h1

Some Quick Tips for NQTs and Trainees

September 3, 2013

I’ve noticed that what I have written in the past about new teachers emphasises the worst case scenario about how bad training and support in schools is:

However, in this post I will give as many quick tips as possible for those getting started.

Behaviour 

1) Don’t undermine yourself. Don’t negotiate rules. Don’t let kids tell you what is allowed. You set your rules. If necessary put them on the wall or make students write them in books.

2) Make a seating plan. Put it on the board so as to get kids into it. Alphabetical order may help as it means you can check they are in the right place as you take the register. Have several copies (one on your desk; one in a file; one in the box with their books) so you can’t lose it in the lesson. Keep kids in their seats. Refer to the plan so you know who you are speaking to, and they know you know who they are.

3) Have a paper register so you can write down behaviour incidents. You do not want anybody to be punished for something that you won’t be able to recall later. Write down serious incidents as soon as possible, particularly the exact wording of any rudeness or swearing.

4) Try to follow the behaviour policy. In some schools the policy is a joke and staff are deterred from using it. However, as a new teacher you are less likely to be told off for using it. Nevertheless, do focus on the two big issues: disobedience and interruptions.

5) Avoid turning your back on the class.

6) After giving an instruction (particularly if it was an instruction to start the work) check compliance; never assume that students will obey a teacher that has left them to get on with it.

Teaching

1) Make explanations quick and clear.

2) Don’t let anybody talk over you.

3) Develop your questioning skills over time; don’t get carried away with unnecessary questions where you don’t care about the answers. Questioning is for assessment; it doesn’t make teaching more interesting and can slow it down.

4) The most likely problem with understanding something new is that kids are without necessary prior knowledge. Never assume they’ll know something just because they should.

5) Don’t be afraid to repeat yourself if you think somebody isn’t listening.

6) Remember you are passing on information or giving an explanation. it’s not a show. In fact, it’s not even about you.

Activities

1) Don’t do activities that rely on the good will or compliance of the class until you know you can count on them. It is better if the first lesson is boring than if it is destroyed by bad behaviour.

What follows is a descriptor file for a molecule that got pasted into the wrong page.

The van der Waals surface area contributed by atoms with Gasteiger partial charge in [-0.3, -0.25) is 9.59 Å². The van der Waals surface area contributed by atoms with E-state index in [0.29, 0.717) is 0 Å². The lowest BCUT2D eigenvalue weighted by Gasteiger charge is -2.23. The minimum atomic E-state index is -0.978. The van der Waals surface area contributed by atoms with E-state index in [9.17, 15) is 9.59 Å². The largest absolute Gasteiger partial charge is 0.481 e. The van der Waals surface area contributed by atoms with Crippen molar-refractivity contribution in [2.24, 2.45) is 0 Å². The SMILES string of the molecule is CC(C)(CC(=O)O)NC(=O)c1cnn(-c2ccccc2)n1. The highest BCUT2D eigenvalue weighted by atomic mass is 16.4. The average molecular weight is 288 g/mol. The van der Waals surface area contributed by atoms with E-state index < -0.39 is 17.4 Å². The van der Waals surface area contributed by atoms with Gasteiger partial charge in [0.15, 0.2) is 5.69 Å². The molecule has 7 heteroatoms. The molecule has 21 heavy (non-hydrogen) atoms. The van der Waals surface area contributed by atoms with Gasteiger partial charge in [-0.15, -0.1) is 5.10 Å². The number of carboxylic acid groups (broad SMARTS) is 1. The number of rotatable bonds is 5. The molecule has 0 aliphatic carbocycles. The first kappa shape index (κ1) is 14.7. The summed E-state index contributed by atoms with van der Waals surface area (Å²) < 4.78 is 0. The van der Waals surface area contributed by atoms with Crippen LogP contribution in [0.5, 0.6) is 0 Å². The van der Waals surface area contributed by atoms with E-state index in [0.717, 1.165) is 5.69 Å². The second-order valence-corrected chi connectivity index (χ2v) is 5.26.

2) Avoid activities that require long explanations. Teacher talk should be rationed for telling kids what they need to know and explaining content, not listing the thirty-seven rules of an educational card game you have invented.

3) If you are teaching an academic subject don’t be afraid of written work and using the textbook. Teachers may use these less and less over time (particularly the latter) but your first priority must be to make your planning and your classroom manageable. If you are spending longer planning than teaching you will destroy yourself.

4) If you have never taught something before, see if you can get a resource from somebody who has. And make sure it is somebody who makes kids work.

5) If kids work on paper or a worksheet their name must go on it. Check every child in the room has their name on their work.

Be prepared

1) Make sure you always know where to find the following:

  • tissues (enough to mop up a spilled drink);
  • spare pencils (already sharpened);
  • paper (enough for a class);
  • spare board pen;
  • emergency set of worksheets (probably a wordsearch);
  • any resource you are using in the lesson (and a spare in case something is lost or destroyed).

2) Make sure you know what you’ll say if:

  • students (particularly more than one at a time) ask to go to the loo;
  • you are asked a personal question;
  • a student “drops” their pen on the floor;
  • a student argues with a simple instruction;
  • a student yells “I’m stuck” but refuses to cooperate with any attempt to help them.

3) Get plenty of rest. If you can’t sleep, don’t worry about it but stay in bed and keep your eyes shut. Don’t get up and work. Don’t be afraid of taking a “sanity break” rather than working through break, lunchtime and immediately at the end of the school day.

4) If your plan to stay healthy is to go to the gym or have a run after work several days a week, give up now. Eating sensibly (i.e. not as much as you ate when you were exercising regularly) and exercising at the weekends is more likely to work.

5) Make sure that you aren’t expecting teaching and the friendship of children to give your life meaning. The kids aren’t there to solve your existential crisis. They are there to learn.

If you are an experienced teacher, please add further tips in the comments.